Though purported to be predominantly related to US-based governmental wiretapping, the disclosure of the existence of the NSA’s surveillance activities across other continents, primarily in Europe, has done little to help social media giants already struggling to secure users’ confidence over privacy protection. This is most markedly see amongst British users where, according to the latest TNS BMRB report published by eMarketer, social networks like Facebook, Twitter and Pinterest still fail to earn the confidence of as much as 60% of users.
According to the research conducted in January, 60% of internet users in Britain are concerned about social networks monitoring or collecting their information. Women are significantly more worried than men, at 63% vs. 56% respectively.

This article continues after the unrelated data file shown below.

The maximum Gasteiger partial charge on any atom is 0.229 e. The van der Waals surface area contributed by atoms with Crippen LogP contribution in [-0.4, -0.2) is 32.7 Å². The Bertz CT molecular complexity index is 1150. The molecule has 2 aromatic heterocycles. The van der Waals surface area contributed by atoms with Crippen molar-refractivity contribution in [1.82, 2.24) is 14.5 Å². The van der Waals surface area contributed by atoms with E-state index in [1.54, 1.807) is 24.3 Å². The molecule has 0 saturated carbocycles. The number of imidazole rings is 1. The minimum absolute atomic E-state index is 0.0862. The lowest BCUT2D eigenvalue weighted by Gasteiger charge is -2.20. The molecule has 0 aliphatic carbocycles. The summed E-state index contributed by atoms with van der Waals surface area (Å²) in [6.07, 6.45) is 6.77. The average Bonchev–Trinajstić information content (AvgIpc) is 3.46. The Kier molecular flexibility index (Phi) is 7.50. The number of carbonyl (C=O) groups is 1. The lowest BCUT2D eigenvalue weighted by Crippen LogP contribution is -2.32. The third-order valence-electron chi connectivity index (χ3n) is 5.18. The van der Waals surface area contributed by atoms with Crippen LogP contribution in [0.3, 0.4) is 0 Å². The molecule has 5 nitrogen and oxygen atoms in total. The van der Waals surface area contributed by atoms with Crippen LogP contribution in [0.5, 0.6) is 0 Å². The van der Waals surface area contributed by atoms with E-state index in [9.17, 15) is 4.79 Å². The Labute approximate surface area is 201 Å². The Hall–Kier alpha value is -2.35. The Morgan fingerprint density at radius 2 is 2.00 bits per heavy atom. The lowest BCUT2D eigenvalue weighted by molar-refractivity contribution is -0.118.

An interesting observation is the level of concern among the 25-44 age group, which is often considered as the primary target of internet economy. At 62%, this was on par with 55+ age group (apprx. 65%) often considered late adopters of internet goodies, and higher than that of 35-54 age group at around 57%. As might be expected, those in the 18-to-24 age range were the least worried about social media monitoring, at 48%, in marked contrast to 25-34 year-olds.
eMarketer further estimates that almost two-thirds of UK internet users will be social networkers by the end of the year. How this will affect levels of concern amongst the respective demographic groups will be interesting to monitor.